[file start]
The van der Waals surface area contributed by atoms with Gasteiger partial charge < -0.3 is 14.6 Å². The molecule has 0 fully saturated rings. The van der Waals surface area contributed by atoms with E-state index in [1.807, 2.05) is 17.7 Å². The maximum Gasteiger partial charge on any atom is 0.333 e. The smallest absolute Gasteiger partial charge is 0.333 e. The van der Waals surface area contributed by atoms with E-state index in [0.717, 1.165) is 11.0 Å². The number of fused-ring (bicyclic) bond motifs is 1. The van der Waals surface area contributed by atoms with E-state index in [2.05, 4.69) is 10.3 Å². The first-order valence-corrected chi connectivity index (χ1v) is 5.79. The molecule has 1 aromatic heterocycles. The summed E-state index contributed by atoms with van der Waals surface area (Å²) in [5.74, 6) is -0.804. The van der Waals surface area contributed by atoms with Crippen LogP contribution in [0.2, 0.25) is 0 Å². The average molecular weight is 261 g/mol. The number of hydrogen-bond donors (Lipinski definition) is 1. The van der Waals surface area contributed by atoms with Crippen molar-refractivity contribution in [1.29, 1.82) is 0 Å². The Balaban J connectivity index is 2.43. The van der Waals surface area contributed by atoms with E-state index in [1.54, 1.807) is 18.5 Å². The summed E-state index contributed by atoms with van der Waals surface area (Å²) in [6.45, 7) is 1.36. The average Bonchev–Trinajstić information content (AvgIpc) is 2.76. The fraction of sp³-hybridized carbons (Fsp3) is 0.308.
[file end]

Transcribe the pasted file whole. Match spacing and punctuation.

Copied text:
The van der Waals surface area contributed by atoms with Gasteiger partial charge < -0.3 is 14.6 Å². The molecule has 0 fully saturated rings. The van der Waals surface area contributed by atoms with E-state index in [1.807, 2.05) is 17.7 Å². The maximum Gasteiger partial charge on any atom is 0.333 e. The smallest absolute Gasteiger partial charge is 0.333 e. The van der Waals surface area contributed by atoms with E-state index in [0.717, 1.165) is 11.0 Å². The number of fused-ring (bicyclic) bond motifs is 1. The van der Waals surface area contributed by atoms with E-state index in [2.05, 4.69) is 10.3 Å². The first-order valence-corrected chi connectivity index (χ1v) is 5.79. The molecule has 1 aromatic heterocycles. The summed E-state index contributed by atoms with van der Waals surface area (Å²) in [5.74, 6) is -0.804. The van der Waals surface area contributed by atoms with Crippen LogP contribution in [0.2, 0.25) is 0 Å². The average molecular weight is 261 g/mol. The number of hydrogen-bond donors (Lipinski definition) is 1. The van der Waals surface area contributed by atoms with Crippen molar-refractivity contribution in [1.29, 1.82) is 0 Å². The Balaban J connectivity index is 2.43. The van der Waals surface area contributed by atoms with E-state index in [1.54, 1.807) is 18.5 Å². The summed E-state index contributed by atoms with van der Waals surface area (Å²) in [6.45, 7) is 1.36. The average Bonchev–Trinajstić information content (AvgIpc) is 2.76. The fraction of sp³-hybridized carbons (Fsp3) is 0.308.